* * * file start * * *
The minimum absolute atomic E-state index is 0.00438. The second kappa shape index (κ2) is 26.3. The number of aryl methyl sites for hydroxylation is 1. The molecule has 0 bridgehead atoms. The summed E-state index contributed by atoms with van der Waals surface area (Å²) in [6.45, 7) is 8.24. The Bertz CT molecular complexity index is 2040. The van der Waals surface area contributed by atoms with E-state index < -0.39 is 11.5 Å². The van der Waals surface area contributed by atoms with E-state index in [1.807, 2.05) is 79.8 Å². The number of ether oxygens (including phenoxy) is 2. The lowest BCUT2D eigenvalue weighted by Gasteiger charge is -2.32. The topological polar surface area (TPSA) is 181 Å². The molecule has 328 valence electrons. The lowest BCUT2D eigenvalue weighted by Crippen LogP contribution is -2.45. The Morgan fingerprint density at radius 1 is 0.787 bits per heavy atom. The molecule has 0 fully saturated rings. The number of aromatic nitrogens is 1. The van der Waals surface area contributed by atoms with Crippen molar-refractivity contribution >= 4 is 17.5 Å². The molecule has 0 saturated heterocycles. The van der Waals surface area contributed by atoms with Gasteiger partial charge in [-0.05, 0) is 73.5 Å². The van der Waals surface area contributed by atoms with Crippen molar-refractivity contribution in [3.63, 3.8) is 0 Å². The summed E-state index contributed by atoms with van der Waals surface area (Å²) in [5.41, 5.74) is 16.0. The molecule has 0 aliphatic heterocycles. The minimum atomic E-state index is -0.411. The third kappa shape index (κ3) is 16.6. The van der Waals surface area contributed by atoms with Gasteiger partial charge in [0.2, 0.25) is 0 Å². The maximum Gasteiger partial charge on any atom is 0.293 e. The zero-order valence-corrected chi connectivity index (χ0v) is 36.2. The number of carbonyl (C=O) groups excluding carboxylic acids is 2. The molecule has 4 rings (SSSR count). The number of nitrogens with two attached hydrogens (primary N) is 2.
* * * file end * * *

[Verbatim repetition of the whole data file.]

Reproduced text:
The minimum absolute atomic E-state index is 0.00438. The second kappa shape index (κ2) is 26.3. The number of aryl methyl sites for hydroxylation is 1. The molecule has 0 bridgehead atoms. The summed E-state index contributed by atoms with van der Waals surface area (Å²) in [6.45, 7) is 8.24. The Bertz CT molecular complexity index is 2040. The van der Waals surface area contributed by atoms with E-state index < -0.39 is 11.5 Å². The van der Waals surface area contributed by atoms with E-state index in [1.807, 2.05) is 79.8 Å². The number of ether oxygens (including phenoxy) is 2. The lowest BCUT2D eigenvalue weighted by Gasteiger charge is -2.32. The topological polar surface area (TPSA) is 181 Å². The molecule has 328 valence electrons. The lowest BCUT2D eigenvalue weighted by Crippen LogP contribution is -2.45. The Morgan fingerprint density at radius 1 is 0.787 bits per heavy atom. The molecule has 0 fully saturated rings. The number of aromatic nitrogens is 1. The van der Waals surface area contributed by atoms with Crippen molar-refractivity contribution >= 4 is 17.5 Å². The molecule has 0 saturated heterocycles. The van der Waals surface area contributed by atoms with Gasteiger partial charge in [-0.05, 0) is 73.5 Å². The van der Waals surface area contributed by atoms with Crippen molar-refractivity contribution in [3.63, 3.8) is 0 Å². The summed E-state index contributed by atoms with van der Waals surface area (Å²) in [5.41, 5.74) is 16.0. The molecule has 0 aliphatic heterocycles. The minimum atomic E-state index is -0.411. The third kappa shape index (κ3) is 16.6. The van der Waals surface area contributed by atoms with Gasteiger partial charge in [0.2, 0.25) is 0 Å². The maximum Gasteiger partial charge on any atom is 0.293 e. The zero-order valence-corrected chi connectivity index (χ0v) is 36.2. The number of carbonyl (C=O) groups excluding carboxylic acids is 2. The molecule has 4 rings (SSSR count). The number of nitrogens with two attached hydrogens (primary N) is 2.